Iraqi Kurdistan has enjoyed several months of relative calm due to a thaw in relations between the two feuding factions which control the region, a senior Kurdish official said.
"There is a considerable improvement in our relations with the Patriotic Union of Kurdistan (PUK)," Sami Abdurahman of the Kurdistan Democratic Party (KDP) said in a weekend interview in the main Kurdish city of Arbil.
Abdurahman, the strongman of Arbil who carries the title of KDP deputy prime minister, told AFP that "peace prevails" in northern Iraq, which has been in Kurdish hands since Iraq's defeat in the 1991 Gulf War over Kuwait.
A 1998 US-brokered peace accord sealed in Washington to halt several years of conflict between the KDP and PUK that cost more than 3,000 lives is being respected by both sides, he said.
But despite the thaw on the military front in divided Iraqi Kurdistan, a political settlement has proved elusive over the past two years.
"Important problems remain," acknowledged Abdurahman, whose faction gained control of most of the region in the fighting. "There is still a long way to go to set up a joint administration."
Unprecedented Kurdish elections were held in May 1992, resulting in a 50-50 split between the KDP of Massud Barzani and Jalal Talabani's PUK. But the Kurdish parliament has not been able to function because of the clashes.
Backed by Iraqi troops, the KDP seized control of Arbil from the PUK in August 1996, while Talabani's faction has since been headquartered in Sulaymaniyeh near the Iranian border.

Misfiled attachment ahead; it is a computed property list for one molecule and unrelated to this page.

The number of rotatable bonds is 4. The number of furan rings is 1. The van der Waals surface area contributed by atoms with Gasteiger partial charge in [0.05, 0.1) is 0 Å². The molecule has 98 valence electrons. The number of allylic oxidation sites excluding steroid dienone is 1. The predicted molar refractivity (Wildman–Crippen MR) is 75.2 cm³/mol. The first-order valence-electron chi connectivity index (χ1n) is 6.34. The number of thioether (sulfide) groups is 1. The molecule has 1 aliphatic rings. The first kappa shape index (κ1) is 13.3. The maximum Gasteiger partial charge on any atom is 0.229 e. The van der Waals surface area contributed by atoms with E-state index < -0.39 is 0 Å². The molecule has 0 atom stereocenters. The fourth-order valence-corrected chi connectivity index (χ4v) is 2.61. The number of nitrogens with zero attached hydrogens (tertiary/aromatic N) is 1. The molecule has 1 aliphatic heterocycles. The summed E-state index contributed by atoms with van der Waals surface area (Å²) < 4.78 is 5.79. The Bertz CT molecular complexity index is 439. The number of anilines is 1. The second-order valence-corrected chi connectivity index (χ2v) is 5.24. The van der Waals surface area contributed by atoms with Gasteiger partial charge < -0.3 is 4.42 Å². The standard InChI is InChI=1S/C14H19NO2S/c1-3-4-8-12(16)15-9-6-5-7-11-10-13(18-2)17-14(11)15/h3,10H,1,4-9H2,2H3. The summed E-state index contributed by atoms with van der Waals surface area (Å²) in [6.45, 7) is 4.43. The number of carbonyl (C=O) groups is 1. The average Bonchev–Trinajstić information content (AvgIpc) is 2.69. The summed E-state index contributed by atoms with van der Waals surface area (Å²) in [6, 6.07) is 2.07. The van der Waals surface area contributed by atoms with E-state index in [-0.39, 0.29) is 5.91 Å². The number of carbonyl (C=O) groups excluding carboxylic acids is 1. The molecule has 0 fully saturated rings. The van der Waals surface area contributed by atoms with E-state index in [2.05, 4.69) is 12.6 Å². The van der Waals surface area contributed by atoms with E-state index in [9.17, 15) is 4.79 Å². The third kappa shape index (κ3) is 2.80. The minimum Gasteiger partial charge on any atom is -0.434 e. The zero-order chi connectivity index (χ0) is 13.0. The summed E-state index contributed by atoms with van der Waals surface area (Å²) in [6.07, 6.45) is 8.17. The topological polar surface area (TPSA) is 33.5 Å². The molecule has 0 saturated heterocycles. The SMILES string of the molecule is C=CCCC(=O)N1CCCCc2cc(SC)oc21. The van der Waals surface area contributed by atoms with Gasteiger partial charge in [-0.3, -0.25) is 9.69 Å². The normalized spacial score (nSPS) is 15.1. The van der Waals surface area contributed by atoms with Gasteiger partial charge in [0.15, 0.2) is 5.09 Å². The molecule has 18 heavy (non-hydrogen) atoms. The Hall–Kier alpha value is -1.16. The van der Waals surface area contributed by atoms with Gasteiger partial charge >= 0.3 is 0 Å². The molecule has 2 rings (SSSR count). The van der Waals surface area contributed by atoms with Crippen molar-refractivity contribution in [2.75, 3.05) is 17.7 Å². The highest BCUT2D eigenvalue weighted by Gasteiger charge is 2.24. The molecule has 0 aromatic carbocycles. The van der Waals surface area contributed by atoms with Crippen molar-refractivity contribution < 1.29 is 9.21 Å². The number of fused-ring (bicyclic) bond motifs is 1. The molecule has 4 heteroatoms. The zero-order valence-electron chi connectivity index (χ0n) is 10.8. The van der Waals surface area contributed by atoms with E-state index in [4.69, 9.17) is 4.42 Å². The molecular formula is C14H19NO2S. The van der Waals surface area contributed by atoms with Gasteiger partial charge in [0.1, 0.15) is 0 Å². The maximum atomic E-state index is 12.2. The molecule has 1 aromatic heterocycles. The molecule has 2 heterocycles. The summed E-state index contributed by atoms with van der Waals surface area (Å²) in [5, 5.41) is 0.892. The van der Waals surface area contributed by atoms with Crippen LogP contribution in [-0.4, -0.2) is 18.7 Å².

New elections to set up a Kurdish regional administration could be held in six months, according to Abdurahman.
A key factor in the dispute remains the tax revenues which the KDP monopolizes through its control of the Habur post on the Turkish border, a major thoroughfare of trade.
On the ground, the KDP official pointed out, residents of northern Iraq can cross the demarcation lines unhindered.
He said the situation in Arbil, which has 900,000 inhabitants and served as a Kurdish capital during the short-lived parliament, was "stable" despite a November 14 explosion in a coffee shop that killed around 10 dead.
A "thorough investigation" is being carried out, he said, without pointing a finger of blame.
"We are in favor of an open society and we don't want to impose stringent security measures. But this also gives rise to terrorist infiltrations," the KDP official explained.
Northern Iraq has also been used by the Kurdistan Workers' Party (PKK) as a springboard for attacks on Turkey that have prompted the Turkish army to launch frequent incursions into the area with the support of KDP fighters.
The PUK, which had close ties with the PKK in the past, has also started to clamp down on the Turkish separatists, resulting in several deadly clashes between the Iraqi Kurds and the Turkish Kurds.
Turkey's military says 5,000 PKK militants have crossed into northern Iraq since September 1999 when the group announced it was laying down arms and withdrawing to seek a peaceful settlement, an offer dismissed as a ploy by Ankara.
Abdurahman stressed the need to maintain the western security umbrella for the Kurds, referring to the exclusion zone over northern Iraq enforced by US and British planes from a base in Turkey to protect the Kurds from Iraqi forces.
But he said the Kurds would one day have to reach a political settlement with Baghdad. The Kurds are already "in regular contact with the Baghdad administration on everyday matters" but not on "political matters," he said.
Kurdish dreams of independence from Baghdad have been dashed by a lack of international support amid opposition from Iraq's neighbors Turkey, Iran and Syria, which also have sizeable Kurdish communities of their own -- ARBIL (AFP)
© 2000 Al Bawaba (www.albawaba.com)